New Zealand’s compliance with international human rights treaties was considered by two United Nations treaty bodies in 2012 – the Committee on Economic, Social and Cultural Rights (CESCR) and the Committee on the Elimination of Discrimination against Women (CEDAW).
Both committees focused on unequal outcomes experienced by Māori, Pacific and migrant peoples, including in justice, education, health and employment. CESCR specifically urged the Government to eliminate these disadvantages by addressing the underlying structural discrimination (institutional racism) in the delivery of public services.
The committees also expressed concern at the welfare reforms implemented by the Government in 2012, emphasising the need to protect the rights of vulnerable and marginalised groups to social security, an adequate standard of living and freedom from discrimination.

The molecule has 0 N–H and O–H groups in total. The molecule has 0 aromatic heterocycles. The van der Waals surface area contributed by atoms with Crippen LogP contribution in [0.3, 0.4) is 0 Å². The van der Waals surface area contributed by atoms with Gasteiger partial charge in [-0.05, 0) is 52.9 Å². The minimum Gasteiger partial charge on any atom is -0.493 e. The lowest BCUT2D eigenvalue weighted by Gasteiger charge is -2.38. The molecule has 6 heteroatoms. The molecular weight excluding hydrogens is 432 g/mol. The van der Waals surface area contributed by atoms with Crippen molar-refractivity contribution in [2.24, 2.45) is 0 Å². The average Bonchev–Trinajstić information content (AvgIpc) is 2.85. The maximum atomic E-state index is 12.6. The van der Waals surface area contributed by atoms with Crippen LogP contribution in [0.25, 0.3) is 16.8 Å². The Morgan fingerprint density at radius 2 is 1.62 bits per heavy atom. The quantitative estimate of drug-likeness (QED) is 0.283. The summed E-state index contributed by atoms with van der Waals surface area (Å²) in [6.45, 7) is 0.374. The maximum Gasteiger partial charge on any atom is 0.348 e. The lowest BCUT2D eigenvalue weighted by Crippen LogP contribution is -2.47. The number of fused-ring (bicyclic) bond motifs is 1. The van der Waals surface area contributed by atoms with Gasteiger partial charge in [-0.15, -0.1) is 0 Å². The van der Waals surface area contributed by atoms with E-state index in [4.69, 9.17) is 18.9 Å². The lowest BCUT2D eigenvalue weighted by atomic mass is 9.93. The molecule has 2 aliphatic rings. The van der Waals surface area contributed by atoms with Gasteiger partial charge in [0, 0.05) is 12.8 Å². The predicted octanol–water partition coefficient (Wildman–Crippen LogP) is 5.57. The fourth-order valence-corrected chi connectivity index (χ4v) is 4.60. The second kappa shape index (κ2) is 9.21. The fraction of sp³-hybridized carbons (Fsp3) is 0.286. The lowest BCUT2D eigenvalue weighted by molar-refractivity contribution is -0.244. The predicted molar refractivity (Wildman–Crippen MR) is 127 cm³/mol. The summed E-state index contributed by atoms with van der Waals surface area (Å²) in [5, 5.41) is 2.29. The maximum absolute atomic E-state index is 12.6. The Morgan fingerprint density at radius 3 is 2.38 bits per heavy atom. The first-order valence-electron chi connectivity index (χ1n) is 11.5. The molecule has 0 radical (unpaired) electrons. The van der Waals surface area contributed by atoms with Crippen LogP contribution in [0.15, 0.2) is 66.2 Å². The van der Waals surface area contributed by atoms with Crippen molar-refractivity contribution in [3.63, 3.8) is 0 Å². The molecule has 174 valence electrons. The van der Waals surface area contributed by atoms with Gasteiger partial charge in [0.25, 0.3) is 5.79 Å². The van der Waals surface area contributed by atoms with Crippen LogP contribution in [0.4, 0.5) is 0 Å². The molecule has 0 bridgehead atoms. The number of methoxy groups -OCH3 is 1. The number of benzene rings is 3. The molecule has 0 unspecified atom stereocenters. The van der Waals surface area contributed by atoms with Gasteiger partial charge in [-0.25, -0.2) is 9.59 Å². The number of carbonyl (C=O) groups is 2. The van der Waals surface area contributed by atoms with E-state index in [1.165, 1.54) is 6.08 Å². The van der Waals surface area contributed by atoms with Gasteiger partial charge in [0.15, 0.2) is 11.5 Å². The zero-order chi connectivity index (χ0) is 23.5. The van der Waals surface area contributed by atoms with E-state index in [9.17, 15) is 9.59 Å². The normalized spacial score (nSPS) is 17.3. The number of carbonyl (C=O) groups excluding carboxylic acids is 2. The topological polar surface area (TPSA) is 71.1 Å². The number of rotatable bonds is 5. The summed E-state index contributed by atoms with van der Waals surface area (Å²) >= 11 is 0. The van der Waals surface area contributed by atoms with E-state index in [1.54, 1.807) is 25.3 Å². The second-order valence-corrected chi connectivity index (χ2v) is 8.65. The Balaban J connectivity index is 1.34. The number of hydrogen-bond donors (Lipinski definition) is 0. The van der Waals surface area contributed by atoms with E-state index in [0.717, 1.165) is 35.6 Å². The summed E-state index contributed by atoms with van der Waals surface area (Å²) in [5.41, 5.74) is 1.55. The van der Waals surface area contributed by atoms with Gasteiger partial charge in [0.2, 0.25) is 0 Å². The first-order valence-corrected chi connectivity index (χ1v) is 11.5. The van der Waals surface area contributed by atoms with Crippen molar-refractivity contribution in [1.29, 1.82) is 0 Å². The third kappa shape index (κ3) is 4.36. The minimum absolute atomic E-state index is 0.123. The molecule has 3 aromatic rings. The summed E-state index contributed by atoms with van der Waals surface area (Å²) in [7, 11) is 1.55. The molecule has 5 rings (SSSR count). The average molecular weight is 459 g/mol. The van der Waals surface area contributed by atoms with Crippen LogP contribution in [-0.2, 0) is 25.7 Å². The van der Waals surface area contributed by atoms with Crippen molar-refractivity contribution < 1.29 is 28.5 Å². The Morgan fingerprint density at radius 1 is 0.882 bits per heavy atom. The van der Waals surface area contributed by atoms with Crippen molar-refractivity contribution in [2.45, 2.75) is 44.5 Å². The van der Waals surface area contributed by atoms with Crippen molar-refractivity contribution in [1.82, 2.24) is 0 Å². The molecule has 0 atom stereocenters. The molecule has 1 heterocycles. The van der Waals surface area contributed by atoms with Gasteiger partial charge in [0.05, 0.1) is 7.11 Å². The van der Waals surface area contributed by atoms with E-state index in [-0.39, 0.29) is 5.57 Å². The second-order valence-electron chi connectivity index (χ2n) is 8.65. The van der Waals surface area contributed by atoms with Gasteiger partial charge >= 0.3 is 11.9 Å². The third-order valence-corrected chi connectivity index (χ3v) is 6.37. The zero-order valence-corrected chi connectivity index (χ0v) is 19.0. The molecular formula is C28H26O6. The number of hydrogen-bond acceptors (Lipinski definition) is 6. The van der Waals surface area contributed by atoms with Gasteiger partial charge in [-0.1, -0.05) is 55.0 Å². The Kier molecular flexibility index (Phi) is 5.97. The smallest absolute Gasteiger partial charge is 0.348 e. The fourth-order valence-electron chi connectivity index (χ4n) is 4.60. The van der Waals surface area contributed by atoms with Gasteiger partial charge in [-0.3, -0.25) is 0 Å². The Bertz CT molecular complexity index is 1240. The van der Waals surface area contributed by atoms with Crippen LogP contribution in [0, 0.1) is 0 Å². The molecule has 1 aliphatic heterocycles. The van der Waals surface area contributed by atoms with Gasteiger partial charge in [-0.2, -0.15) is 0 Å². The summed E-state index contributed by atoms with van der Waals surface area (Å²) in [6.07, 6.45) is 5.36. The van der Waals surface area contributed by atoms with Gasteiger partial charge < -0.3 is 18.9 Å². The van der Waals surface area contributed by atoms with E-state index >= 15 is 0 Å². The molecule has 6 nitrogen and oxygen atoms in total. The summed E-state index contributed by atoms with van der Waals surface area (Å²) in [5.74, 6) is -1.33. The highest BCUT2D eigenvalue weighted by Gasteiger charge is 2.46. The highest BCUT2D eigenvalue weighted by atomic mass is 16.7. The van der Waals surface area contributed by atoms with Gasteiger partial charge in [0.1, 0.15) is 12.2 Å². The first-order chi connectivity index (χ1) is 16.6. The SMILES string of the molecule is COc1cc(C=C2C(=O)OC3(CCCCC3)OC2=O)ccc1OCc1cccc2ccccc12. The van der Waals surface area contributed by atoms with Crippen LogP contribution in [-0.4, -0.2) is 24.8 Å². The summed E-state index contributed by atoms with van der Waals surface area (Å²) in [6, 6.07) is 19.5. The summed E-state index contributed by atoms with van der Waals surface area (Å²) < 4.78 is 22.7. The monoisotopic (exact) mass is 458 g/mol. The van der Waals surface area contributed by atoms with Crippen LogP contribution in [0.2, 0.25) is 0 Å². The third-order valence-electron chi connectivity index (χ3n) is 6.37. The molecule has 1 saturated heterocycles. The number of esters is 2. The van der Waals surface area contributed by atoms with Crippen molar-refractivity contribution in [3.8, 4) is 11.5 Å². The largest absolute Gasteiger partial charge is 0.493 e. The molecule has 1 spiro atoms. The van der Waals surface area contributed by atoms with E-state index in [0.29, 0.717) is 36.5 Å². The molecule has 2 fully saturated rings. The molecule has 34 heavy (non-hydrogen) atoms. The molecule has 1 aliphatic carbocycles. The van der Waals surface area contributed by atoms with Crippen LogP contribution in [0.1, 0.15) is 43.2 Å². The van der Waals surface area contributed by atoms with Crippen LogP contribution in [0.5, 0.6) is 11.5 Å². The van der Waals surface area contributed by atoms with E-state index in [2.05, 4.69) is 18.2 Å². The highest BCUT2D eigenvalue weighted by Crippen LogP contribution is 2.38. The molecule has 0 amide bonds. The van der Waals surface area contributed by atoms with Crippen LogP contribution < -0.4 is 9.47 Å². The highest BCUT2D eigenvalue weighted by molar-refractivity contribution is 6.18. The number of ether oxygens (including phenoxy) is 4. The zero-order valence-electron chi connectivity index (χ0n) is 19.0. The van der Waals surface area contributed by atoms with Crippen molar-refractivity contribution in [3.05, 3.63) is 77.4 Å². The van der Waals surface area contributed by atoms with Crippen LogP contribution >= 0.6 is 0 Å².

In order to further protect human rights, CEDAW called for the establishment of a Human Rights Select Committee to strengthen Parliamentary oversight of human rights, CESCR also called for economic, social and cultural rights to be included in the New Zealand Bill of Rights Act (NZBoRA).
The Government and the Human Rights Commission submitted reports to the Committee on the Elimination of Racial Discrimination (CERD), which was considered by CERD in February 2013. CERD identified an extensive list of themes for discussion. The Commission has monitored the recommendations made by CERD at its last review of New Zealand in 2007, and noted that action has been taken by the Government in response to the majority of these.